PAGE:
The creation of the market came from the desire of the City of Montreal to tackle the economic decline caused by the 1930s Great Depression.
Located at the heart of Little Italy, where the lacrosse field used to be, the market was opened to the public in May 1933. It was first called the North Market. Then, in 1982, the market was renamed Jean-Talon in honour of the first intendant of the New France.
At first the market was not a trading place. The mayor’s office, who had wanted to make it a living space, built a public library (where the Première Moisson bakery is now) and a children’s playground. After a few years, this project was abandonned and the market became a real trading and gastronomic place.
Originally the market was only opened on Fridays and Saturdays, and from 1954, it was opened daily. It counts more than 400 farmers who sale fruit and vegetables, eggs and living animals. Over the years, the warehouses on the North and South sides have become Italian food shops.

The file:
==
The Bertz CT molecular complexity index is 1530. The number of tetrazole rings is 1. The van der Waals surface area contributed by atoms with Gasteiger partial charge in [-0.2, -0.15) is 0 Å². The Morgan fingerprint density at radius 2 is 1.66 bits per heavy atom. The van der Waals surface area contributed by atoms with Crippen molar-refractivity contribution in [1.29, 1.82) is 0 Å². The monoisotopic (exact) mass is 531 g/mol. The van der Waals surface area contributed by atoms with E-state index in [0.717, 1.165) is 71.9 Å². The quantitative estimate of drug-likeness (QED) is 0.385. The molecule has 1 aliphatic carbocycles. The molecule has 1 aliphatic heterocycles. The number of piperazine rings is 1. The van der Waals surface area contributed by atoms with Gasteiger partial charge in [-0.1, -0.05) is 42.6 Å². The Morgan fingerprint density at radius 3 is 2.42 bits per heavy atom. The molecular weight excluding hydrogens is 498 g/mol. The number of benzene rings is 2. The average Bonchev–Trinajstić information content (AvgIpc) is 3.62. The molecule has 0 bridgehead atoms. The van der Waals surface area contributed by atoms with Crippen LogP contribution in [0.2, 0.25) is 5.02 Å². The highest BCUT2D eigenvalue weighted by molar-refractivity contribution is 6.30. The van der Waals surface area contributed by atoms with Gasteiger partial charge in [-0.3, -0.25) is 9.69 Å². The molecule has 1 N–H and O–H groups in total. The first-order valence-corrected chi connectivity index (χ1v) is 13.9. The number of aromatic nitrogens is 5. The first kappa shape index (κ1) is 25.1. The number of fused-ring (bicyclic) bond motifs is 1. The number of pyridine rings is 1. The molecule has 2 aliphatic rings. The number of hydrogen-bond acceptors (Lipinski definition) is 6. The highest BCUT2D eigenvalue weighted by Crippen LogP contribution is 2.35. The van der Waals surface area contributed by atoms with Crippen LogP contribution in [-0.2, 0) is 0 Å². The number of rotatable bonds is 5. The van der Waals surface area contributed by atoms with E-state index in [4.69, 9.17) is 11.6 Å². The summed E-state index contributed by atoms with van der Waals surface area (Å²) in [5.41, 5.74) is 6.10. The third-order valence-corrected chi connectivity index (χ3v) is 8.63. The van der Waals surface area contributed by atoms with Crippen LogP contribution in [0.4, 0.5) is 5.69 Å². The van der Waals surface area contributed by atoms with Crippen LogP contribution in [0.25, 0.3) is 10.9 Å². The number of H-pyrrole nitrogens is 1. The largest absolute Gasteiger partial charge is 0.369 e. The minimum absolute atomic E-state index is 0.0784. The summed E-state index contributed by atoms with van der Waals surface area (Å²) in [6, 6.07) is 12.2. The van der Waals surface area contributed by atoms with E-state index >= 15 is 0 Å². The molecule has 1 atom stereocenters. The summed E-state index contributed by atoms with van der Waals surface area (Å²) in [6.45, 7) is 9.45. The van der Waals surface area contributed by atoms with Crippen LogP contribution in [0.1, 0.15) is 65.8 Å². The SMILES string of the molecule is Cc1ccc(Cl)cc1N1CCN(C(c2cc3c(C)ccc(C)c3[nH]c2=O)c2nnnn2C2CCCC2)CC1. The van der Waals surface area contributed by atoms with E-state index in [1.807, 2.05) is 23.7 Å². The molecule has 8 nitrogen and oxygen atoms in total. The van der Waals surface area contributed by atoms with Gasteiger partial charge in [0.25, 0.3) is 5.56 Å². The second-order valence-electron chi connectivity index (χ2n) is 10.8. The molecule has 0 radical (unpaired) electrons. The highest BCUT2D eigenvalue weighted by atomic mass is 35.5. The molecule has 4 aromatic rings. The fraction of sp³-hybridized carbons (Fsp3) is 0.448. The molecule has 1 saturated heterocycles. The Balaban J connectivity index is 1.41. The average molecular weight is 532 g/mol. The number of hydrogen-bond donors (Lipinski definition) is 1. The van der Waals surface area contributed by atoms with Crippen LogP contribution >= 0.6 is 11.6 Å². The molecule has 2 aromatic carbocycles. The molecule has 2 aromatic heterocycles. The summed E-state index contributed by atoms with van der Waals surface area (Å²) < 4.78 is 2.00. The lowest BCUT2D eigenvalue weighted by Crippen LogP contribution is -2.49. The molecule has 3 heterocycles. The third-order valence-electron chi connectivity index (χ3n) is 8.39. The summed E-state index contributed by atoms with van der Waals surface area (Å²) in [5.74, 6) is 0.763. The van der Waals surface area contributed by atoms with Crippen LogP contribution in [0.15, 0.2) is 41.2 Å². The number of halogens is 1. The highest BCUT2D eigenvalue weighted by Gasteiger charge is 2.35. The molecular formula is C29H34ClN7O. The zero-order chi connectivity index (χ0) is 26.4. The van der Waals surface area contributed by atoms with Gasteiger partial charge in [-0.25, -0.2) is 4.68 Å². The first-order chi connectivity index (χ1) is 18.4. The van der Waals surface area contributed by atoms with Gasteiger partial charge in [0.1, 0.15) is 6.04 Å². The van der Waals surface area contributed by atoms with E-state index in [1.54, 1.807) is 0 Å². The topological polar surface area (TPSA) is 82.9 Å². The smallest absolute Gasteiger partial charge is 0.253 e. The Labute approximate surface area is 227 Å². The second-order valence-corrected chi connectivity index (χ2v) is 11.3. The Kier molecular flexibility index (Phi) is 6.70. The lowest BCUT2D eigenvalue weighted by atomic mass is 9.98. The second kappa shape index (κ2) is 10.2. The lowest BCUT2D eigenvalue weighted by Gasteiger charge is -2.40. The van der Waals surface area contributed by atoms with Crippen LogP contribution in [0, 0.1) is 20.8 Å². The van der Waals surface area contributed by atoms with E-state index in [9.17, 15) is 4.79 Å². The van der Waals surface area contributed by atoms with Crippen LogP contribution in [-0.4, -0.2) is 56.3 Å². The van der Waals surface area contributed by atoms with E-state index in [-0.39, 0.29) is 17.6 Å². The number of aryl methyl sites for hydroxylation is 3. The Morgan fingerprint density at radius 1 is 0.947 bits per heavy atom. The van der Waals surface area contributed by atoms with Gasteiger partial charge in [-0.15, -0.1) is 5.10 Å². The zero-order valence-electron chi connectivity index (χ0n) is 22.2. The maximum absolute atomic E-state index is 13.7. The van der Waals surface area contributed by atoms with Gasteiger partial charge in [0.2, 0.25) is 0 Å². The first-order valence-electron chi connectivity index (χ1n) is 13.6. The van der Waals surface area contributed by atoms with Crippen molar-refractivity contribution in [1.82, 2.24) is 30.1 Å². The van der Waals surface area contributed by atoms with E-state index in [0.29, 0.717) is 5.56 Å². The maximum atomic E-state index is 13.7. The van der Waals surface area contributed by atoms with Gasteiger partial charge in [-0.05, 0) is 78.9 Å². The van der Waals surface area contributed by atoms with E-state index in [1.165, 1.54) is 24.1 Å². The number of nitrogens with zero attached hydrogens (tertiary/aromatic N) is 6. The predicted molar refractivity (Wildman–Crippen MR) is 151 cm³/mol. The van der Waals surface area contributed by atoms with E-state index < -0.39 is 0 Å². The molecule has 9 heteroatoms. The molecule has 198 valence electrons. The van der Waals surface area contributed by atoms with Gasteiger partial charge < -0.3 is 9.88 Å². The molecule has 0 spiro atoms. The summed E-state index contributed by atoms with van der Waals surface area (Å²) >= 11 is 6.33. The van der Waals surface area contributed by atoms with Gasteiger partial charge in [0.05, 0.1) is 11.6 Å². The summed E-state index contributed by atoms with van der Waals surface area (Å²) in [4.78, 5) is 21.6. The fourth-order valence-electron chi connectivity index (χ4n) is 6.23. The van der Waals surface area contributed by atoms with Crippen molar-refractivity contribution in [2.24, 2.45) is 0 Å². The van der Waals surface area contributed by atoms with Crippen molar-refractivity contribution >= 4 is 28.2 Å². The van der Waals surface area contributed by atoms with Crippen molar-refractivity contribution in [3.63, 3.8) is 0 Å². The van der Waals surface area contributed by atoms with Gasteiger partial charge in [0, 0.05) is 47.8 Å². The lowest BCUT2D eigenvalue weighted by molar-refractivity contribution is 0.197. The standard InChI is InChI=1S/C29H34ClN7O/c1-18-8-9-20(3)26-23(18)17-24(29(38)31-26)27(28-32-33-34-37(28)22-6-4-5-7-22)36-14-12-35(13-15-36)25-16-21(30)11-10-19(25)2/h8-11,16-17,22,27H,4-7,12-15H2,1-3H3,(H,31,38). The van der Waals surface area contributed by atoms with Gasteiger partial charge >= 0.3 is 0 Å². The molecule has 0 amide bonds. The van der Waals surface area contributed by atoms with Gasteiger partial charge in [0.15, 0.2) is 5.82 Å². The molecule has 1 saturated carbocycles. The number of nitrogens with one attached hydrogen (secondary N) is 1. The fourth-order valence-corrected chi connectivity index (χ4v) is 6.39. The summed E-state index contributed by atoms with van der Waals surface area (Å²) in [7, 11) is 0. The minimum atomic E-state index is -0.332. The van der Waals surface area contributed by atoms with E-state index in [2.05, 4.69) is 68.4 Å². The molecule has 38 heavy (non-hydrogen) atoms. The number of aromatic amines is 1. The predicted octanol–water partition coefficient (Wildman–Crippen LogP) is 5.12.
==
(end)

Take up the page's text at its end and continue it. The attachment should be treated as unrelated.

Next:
Since the opening day, Quebeckers and Italians shop there. However, at the time, the clients did not choose the same products. Quebeckers bought cucumbers and tomatoes, whereas Italians were looking for aubergines and red peppers.
At the beginning of the 1980s, the market opened the indoors section, made with movable partitions. Nowadays, tourists and locals come throughout the year to get hold of local and fresh products.